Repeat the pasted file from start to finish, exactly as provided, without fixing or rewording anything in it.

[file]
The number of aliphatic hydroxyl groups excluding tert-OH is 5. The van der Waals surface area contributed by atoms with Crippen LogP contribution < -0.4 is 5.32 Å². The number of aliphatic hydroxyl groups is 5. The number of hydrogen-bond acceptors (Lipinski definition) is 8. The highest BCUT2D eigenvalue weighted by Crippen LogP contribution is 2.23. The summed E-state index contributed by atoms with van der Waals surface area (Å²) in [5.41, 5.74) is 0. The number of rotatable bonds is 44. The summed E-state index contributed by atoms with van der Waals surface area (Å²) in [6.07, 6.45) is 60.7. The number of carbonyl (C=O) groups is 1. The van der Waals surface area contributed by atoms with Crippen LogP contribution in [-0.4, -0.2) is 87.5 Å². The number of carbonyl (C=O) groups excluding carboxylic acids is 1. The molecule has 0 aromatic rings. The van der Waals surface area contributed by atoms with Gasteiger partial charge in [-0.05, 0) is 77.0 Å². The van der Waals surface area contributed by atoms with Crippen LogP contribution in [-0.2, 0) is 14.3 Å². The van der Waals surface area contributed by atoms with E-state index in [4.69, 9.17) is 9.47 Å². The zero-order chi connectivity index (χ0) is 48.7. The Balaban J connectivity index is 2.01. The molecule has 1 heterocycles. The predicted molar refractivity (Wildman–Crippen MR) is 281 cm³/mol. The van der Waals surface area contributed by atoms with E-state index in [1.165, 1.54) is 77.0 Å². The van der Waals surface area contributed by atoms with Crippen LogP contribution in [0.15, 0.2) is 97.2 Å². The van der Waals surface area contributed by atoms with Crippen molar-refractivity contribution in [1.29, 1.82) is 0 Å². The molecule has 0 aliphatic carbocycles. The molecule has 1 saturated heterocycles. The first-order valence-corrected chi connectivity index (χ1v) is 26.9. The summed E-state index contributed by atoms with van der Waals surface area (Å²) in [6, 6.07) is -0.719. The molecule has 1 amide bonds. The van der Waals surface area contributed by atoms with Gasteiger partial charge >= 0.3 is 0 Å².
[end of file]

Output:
The number of aliphatic hydroxyl groups excluding tert-OH is 5. The van der Waals surface area contributed by atoms with Crippen LogP contribution < -0.4 is 5.32 Å². The number of aliphatic hydroxyl groups is 5. The number of hydrogen-bond acceptors (Lipinski definition) is 8. The highest BCUT2D eigenvalue weighted by Crippen LogP contribution is 2.23. The summed E-state index contributed by atoms with van der Waals surface area (Å²) in [5.41, 5.74) is 0. The number of rotatable bonds is 44. The summed E-state index contributed by atoms with van der Waals surface area (Å²) in [6.07, 6.45) is 60.7. The number of carbonyl (C=O) groups is 1. The van der Waals surface area contributed by atoms with Crippen LogP contribution in [-0.4, -0.2) is 87.5 Å². The number of carbonyl (C=O) groups excluding carboxylic acids is 1. The molecule has 0 aromatic rings. The van der Waals surface area contributed by atoms with Gasteiger partial charge in [-0.05, 0) is 77.0 Å². The van der Waals surface area contributed by atoms with Crippen LogP contribution in [-0.2, 0) is 14.3 Å². The van der Waals surface area contributed by atoms with E-state index in [4.69, 9.17) is 9.47 Å². The zero-order chi connectivity index (χ0) is 48.7. The Balaban J connectivity index is 2.01. The molecule has 1 heterocycles. The predicted molar refractivity (Wildman–Crippen MR) is 281 cm³/mol. The van der Waals surface area contributed by atoms with E-state index in [1.165, 1.54) is 77.0 Å². The van der Waals surface area contributed by atoms with Crippen LogP contribution in [0.15, 0.2) is 97.2 Å². The van der Waals surface area contributed by atoms with Crippen molar-refractivity contribution in [1.29, 1.82) is 0 Å². The molecule has 0 aliphatic carbocycles. The molecule has 1 saturated heterocycles. The first-order valence-corrected chi connectivity index (χ1v) is 26.9. The summed E-state index contributed by atoms with van der Waals surface area (Å²) in [6, 6.07) is -0.719. The molecule has 1 amide bonds. The van der Waals surface area contributed by atoms with Gasteiger partial charge >= 0.3 is 0 Å².